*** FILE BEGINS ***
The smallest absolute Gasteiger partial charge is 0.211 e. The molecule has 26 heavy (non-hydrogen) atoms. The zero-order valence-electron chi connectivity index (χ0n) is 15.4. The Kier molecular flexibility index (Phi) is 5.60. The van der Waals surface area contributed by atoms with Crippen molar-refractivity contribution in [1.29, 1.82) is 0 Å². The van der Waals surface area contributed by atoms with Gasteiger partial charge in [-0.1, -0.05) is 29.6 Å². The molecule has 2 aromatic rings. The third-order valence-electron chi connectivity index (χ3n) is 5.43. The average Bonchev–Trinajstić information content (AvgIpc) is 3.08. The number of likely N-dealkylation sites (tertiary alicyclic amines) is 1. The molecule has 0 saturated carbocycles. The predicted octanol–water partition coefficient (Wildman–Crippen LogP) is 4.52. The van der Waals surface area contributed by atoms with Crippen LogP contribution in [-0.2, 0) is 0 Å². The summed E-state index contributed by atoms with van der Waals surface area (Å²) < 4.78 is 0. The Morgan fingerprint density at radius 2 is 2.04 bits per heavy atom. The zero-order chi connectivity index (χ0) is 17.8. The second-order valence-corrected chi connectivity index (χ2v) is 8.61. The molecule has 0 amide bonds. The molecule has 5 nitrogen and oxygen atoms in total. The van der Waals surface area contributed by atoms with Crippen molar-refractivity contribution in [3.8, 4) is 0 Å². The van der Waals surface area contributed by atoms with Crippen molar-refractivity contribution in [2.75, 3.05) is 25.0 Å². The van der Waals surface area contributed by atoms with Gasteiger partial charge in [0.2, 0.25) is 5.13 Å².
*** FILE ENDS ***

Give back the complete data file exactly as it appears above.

The smallest absolute Gasteiger partial charge is 0.211 e. The molecule has 26 heavy (non-hydrogen) atoms. The zero-order valence-electron chi connectivity index (χ0n) is 15.4. The Kier molecular flexibility index (Phi) is 5.60. The van der Waals surface area contributed by atoms with Crippen molar-refractivity contribution in [1.29, 1.82) is 0 Å². The van der Waals surface area contributed by atoms with Gasteiger partial charge in [-0.1, -0.05) is 29.6 Å². The molecule has 2 aromatic rings. The third-order valence-electron chi connectivity index (χ3n) is 5.43. The average Bonchev–Trinajstić information content (AvgIpc) is 3.08. The number of likely N-dealkylation sites (tertiary alicyclic amines) is 1. The molecule has 0 saturated carbocycles. The predicted octanol–water partition coefficient (Wildman–Crippen LogP) is 4.52. The van der Waals surface area contributed by atoms with Crippen LogP contribution in [-0.2, 0) is 0 Å². The summed E-state index contributed by atoms with van der Waals surface area (Å²) < 4.78 is 0. The Morgan fingerprint density at radius 2 is 2.04 bits per heavy atom. The zero-order chi connectivity index (χ0) is 17.8. The second-order valence-corrected chi connectivity index (χ2v) is 8.61. The molecule has 0 amide bonds. The molecule has 5 nitrogen and oxygen atoms in total. The van der Waals surface area contributed by atoms with Crippen molar-refractivity contribution in [3.8, 4) is 0 Å². The van der Waals surface area contributed by atoms with Crippen molar-refractivity contribution in [2.75, 3.05) is 25.0 Å². The van der Waals surface area contributed by atoms with Gasteiger partial charge in [0.2, 0.25) is 5.13 Å².